On Dreaming - Shakespeare, Learning and Small Crimes (April 2016)
On the 400th Anniversary of the death of Shakespeare
When I was 15 years old (in 1977) my school took us to the Royal Shakespeare Company in Stratford to see "As You Like It" starring Kate Nelligan. She was strong, sexy, exuberant, intelligent - and I wanted to be part of that world.
My school was a state school - where dreams were taken seriously. And 2 years later this school gave me 400 pounds to spend the summer in London as a young actor in the National Youth Theatre - performing in Shakespeare's "The Merchant of Venice".
Before going to drama school I sat A levels (from 16 to 18 years old) and read "King Lear" a thousand times. At drama school I read and acted in Ibsen, Chekhov, Brecht - all accompanied by Shakespeare. And since then I have directed some of his plays, taught others, learnt from them as a playwright and director, been fascinated by how his plays interacted with audiences, with politics, with statecraft, and the heart and desire, and confusion and mortality and loyalty - but most of all how they endlessly surprise by leading you to where you did not know you wanted to go. It has been a 38 year continual conversation.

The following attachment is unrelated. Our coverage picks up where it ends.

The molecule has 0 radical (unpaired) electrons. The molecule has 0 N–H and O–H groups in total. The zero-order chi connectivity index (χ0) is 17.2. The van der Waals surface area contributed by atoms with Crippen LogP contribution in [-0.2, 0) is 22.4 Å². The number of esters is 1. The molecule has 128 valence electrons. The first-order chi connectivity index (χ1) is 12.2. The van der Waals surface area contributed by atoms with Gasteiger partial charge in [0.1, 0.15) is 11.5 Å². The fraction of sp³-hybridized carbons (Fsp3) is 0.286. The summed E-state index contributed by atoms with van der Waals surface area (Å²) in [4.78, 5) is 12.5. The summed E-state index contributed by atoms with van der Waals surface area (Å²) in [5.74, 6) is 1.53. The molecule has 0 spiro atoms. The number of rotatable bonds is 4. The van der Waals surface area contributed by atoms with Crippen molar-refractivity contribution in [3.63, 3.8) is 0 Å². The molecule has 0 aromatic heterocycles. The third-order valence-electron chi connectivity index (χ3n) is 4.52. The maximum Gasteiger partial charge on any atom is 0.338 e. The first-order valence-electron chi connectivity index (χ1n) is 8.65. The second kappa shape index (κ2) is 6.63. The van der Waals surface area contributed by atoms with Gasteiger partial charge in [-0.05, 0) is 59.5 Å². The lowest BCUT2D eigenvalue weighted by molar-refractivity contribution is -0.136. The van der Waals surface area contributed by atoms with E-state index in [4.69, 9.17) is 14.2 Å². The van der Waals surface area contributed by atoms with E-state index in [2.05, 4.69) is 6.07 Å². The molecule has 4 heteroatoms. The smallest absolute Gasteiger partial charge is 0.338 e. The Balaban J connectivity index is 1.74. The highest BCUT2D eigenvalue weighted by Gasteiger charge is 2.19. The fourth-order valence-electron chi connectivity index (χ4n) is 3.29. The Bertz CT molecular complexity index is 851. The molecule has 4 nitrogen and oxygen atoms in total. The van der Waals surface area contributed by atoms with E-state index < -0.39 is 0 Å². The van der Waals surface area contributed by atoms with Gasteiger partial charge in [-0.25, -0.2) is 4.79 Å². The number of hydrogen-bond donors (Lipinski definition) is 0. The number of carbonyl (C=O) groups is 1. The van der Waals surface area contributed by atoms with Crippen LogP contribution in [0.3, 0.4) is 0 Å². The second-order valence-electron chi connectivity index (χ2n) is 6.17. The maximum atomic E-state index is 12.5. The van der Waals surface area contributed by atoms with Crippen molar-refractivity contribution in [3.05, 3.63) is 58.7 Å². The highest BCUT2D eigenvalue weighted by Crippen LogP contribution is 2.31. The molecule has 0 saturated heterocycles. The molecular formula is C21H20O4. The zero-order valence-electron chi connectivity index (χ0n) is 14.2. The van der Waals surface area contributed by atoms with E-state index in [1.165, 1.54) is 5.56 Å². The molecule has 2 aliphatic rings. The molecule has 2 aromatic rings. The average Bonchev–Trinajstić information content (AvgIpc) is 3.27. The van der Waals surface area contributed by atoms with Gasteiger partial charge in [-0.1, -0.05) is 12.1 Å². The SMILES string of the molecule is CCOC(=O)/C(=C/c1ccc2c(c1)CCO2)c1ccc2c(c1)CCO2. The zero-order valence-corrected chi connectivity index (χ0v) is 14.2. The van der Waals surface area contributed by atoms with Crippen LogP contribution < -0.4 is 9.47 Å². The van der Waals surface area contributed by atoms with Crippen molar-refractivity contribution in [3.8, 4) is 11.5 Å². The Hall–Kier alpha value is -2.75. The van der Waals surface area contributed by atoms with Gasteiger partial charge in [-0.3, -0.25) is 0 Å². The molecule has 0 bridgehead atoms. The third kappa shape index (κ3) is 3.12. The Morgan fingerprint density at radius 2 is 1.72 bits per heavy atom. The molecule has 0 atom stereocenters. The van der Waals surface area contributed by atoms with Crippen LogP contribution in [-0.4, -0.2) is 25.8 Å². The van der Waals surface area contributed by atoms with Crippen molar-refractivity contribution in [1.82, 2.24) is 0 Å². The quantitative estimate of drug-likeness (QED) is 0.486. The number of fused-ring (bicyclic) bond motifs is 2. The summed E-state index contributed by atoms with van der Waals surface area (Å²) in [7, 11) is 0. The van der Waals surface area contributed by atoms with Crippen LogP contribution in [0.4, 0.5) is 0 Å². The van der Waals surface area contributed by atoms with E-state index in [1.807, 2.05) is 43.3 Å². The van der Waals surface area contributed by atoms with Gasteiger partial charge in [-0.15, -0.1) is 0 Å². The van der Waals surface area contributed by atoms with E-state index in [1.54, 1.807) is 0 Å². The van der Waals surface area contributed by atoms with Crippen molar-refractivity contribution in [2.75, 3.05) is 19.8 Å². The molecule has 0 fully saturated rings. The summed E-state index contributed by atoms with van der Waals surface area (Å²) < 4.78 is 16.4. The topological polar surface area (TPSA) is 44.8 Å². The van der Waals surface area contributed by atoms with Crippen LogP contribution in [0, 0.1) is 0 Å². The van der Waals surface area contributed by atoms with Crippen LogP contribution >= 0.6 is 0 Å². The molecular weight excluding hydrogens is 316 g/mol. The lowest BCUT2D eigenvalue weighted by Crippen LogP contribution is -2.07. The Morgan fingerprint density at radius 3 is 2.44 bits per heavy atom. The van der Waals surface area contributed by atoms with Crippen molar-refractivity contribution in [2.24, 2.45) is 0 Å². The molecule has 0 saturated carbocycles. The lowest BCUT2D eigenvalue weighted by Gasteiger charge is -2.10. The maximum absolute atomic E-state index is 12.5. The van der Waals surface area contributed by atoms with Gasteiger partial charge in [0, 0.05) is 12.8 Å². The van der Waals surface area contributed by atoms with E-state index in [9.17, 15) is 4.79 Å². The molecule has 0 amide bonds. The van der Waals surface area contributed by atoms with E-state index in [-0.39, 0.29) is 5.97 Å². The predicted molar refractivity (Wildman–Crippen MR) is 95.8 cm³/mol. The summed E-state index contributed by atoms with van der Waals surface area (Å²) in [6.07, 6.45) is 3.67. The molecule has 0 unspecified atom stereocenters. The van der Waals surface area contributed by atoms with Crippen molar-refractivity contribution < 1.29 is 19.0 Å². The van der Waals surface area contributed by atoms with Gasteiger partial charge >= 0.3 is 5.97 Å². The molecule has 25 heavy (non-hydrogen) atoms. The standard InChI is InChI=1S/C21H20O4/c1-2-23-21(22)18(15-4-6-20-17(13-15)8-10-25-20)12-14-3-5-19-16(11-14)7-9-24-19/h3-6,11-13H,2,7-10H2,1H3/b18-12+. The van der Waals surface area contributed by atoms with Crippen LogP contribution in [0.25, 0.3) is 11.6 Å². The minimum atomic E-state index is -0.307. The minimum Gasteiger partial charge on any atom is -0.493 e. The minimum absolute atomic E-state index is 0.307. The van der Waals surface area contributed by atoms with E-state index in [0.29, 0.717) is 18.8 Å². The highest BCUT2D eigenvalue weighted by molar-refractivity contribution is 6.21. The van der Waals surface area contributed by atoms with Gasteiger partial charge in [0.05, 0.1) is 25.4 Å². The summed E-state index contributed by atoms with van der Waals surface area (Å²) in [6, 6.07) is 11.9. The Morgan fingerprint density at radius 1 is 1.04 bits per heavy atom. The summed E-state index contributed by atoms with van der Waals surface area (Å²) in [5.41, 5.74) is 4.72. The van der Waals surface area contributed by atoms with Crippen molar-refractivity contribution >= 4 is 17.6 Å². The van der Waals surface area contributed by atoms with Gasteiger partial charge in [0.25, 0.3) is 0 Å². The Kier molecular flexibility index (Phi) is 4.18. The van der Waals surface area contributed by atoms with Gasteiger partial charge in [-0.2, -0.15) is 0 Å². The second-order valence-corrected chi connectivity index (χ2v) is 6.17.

I hope state schools still take the dreams of their pupils seriously - every single child, every single dream. Dreams before curricula every time. I hope that Shakespeare is never forced towards a child or teenager but allowed to seduce the mind and body and heart - or allowed to pass on by without judgement.
I hope a child is never forced to take a test or exam about Shakespeare. That would be a small crime. And we all know...schools and teachers would never participate in small crimes against the soul.
"Cuanto menos se lee, más daño hace lo que se lee." Miguel de Unamuno.
Wroclaw - European Capital of Culture, 2016 and UNESCO World Capital of Books, 2016.
Chris Baldwin - Curator for Interdisciplinary Performance, Wroclaw - European Capital of Culture, 2016.